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Proactive Risk Assessment

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Ambulatory Safety and Quality

Technical Assistance Call


This document summarizes the technical assistance teleconference for the Ambulatory Safety and Quality: Proactive Risk Assessment funding opportunity announcement (FOA). Select to access the FOA.

The technical assistance teleconference was held at the Agency for Healthcare Research and Quality (AHRQ) conference center in Rockville, MD, on January 9, 2007. If after reading this document you have any questions or comments, contact RiskAssessment@ahrq.hhs.gov.


The Agency for Healthcare Research and Quality (AHRQ) would like to welcome you to the technical assistance call for the "Ambulatory Care Patient Safety Proactive Risk Assessment" FOA. First, AHRQ will provide an overview of AHRQ's Ambulatory Safety and Quality (ASQ) Program and the FOA. Next, we will discuss some frequently asked questions. Finally, we will open up for questions from the participants.

The purpose of the AHRQ ASQ Program is to improve the safety and quality of ambulatory healthcare in the United States. Patient safety and quality crises in the hospitals are only the "tip of the iceberg." AHRQ recognizes the increasing scope, volume, and complexity of ambulatory care. The ASQ program contains an emphasis on the role of health information technology (Health IT). However, unlike the rest of the ASQ program, the Risk Assessment FOA will not include a primary focus on Health IT. Safe, high-quality ambulatory care requires complex information management and coordination across multiple settings, especially for patients with chronic illnesses. As some of you may be aware, there are four FOAs that are part of the Ambulatory Safety and Quality Program from AHRQ. The call today focuses on the Risk Assessment FOA. Last week, technical assistance conference calls were held for the other three FOAs that are part of the ASQ Program:

AHRQ defines ambulatory care as all types of health services provided by healthcare professionals on an outpatient basis. This is in contrast to services provided to persons who are inpatient. Also, it usually implies that the patient must travel to a location to receive services that do not require an overnight stay. Ambulatory settings include non-acute, non-residential settings, including practitioner offices, clinics, outpatient departments of hospitals, large or small group practices, community health centers, emergency departments, ambulatory surgery centers, diagnostic imaging centers, dialysis centers, home care, mental health centers, occupational health centers and school health facilities.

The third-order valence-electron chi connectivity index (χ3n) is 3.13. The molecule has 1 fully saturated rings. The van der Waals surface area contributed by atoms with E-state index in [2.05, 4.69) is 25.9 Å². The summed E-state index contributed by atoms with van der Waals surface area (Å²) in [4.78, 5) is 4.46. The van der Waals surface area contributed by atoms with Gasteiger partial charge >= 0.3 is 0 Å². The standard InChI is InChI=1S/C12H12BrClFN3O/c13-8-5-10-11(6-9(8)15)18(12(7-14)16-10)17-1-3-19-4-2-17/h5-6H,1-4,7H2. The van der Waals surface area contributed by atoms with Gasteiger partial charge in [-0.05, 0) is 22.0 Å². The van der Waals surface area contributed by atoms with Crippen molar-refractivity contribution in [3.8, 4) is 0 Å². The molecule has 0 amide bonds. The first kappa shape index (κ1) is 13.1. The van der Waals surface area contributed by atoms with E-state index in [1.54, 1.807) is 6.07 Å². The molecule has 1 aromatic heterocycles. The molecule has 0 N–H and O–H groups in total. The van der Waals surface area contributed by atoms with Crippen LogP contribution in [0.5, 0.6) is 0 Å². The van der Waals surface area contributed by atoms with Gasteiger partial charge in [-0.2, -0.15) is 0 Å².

These planning grants for risk assessment cannot be more than 12 months in duration. While much is known about risk and hazards in the hospital setting, the same cannot be said of ambulatory care setting. Few safety practices have been identified. There are limited data on the nature of risk and hazards to patients and the threat to quality in the ambulatory care setting. As part of the overall AHRQ patient safety and quality improvement efforts, the identification, assessment, and modeling of risk and hazards prior to designing or implementing intervention strategy in ambulatory care is important. The goals and aims of this FOA are to:

  • Support proactive risk assessments and to model risk and known hazards that threaten patient safety in ambulatory care settings and transitions of care.
  • Lead to the identification of preventable patient injuries/harm and inform the development and deployment of intervention strategies that eliminate, mitigate, or minimize those harms and threats in the ambulatory care settings.
  • And use established risk assessment and analytic approaches such as root cause analysis (RCA), process mapping, Failure Mode and Effects Analysis (FEMA), probabilistic risk assessment (PRA), and sociotechnical probabilistic risk assessment (STPRA).

AHRQ encourages projects on medication safety as well as transitions between ambulatory care settings or transitions to and from ambulatory care. AHRQ believes that patient safety is a local issue that must be addressed by each ambulatory healthcare organization to point of care. Applicants that are not healthcare provider organizations must have a provider organization, actively engaged in the delivery of ambulatory healthcare, as a participating partner in the proposed project.

The specifics of the risk assessments are that applicant institutions are expected to:

  • Describe the focus of ambulatory care to be studied, including the expected impact on patient safety.
  • Provide a project design and methodology plan.
  • Classify the risk assessment and/or modeling techniques and methods to be used.
  • Outline how the risk assessment will be used and the risk-informed design planning and implementation process in the future.  
  • And finally, describe the potential of the assessment and modeling generalizability of the results to other ambulatory healthcare organizations.